Corn earworms also chew tomato fruits from the blossom end, eat into bean pods, and nibble lettuce. Earworms also attacks okra and squash.
The corn earworm is a white, green, brown, or red caterpillar with spines. It is about 1½ long. The adult is a brown moth.
Control earworms attacking corn by placing 1 to 5 drops of vegetable oil or mineral oil at the base of the silks inside each developing husk. The oil will suffocate the worms.
Use oil on corn only after the silks have begun to turn brown. The silks turn brown after pollination. A single silk will become a single kernel of corn once it is pollinated. When an ear of corn does not fill with kernels it is most often because of poor pollination.
Other ways to control corn earworms:
- Draw corn husks closed with a rubber band so that earworms can not enter. Do this after the silks emerge.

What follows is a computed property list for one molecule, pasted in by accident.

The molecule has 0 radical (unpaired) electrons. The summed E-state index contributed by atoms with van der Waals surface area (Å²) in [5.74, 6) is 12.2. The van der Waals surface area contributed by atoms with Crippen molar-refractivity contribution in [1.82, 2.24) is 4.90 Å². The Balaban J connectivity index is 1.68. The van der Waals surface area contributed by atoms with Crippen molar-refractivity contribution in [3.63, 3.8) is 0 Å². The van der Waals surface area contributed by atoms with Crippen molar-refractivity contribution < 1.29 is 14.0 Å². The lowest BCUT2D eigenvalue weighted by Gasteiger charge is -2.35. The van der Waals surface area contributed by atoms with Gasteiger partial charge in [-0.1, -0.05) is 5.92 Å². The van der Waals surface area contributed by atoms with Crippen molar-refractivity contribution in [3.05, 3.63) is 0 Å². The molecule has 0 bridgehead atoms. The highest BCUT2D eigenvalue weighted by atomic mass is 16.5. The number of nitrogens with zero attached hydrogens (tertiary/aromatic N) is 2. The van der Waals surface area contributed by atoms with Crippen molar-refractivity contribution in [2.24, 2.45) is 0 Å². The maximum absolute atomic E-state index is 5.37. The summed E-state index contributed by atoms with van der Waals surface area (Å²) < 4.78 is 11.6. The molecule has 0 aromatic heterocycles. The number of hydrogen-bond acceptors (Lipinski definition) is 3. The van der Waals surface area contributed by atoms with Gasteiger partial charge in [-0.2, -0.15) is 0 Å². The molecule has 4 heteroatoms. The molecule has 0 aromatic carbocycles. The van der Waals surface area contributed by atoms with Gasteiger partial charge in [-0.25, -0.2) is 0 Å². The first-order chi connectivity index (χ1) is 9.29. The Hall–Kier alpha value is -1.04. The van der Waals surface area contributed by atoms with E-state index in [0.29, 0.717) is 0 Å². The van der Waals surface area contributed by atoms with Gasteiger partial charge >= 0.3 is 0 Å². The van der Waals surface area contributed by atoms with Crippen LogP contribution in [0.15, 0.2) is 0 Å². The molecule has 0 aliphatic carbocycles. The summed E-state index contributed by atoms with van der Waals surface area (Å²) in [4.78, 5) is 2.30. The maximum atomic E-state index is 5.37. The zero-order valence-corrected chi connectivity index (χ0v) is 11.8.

- Attract to the garden beneficial insects such a green lacewings and parasitic wasps—braconid, chalcid, ichneumonid, and trichogramma—which attack earworms. Annual flowers such as alyssum and cosmos and perennial flowers such as yarrow and coneflowers all attract beneficials.
- Plant corn cultivars that have tightly wrapped husks which exclude earworms. Resistant varieties include Aristogold, Calumet, Country Gentleman, Iona, Seneca, Chief, Senecat Scout, Silver Cross Bantam, Staygold, and Victory Golden.
- Spray or dust your crop with BT or Spinosad. These natural pesticides can be used once earworms have already crawled into ears.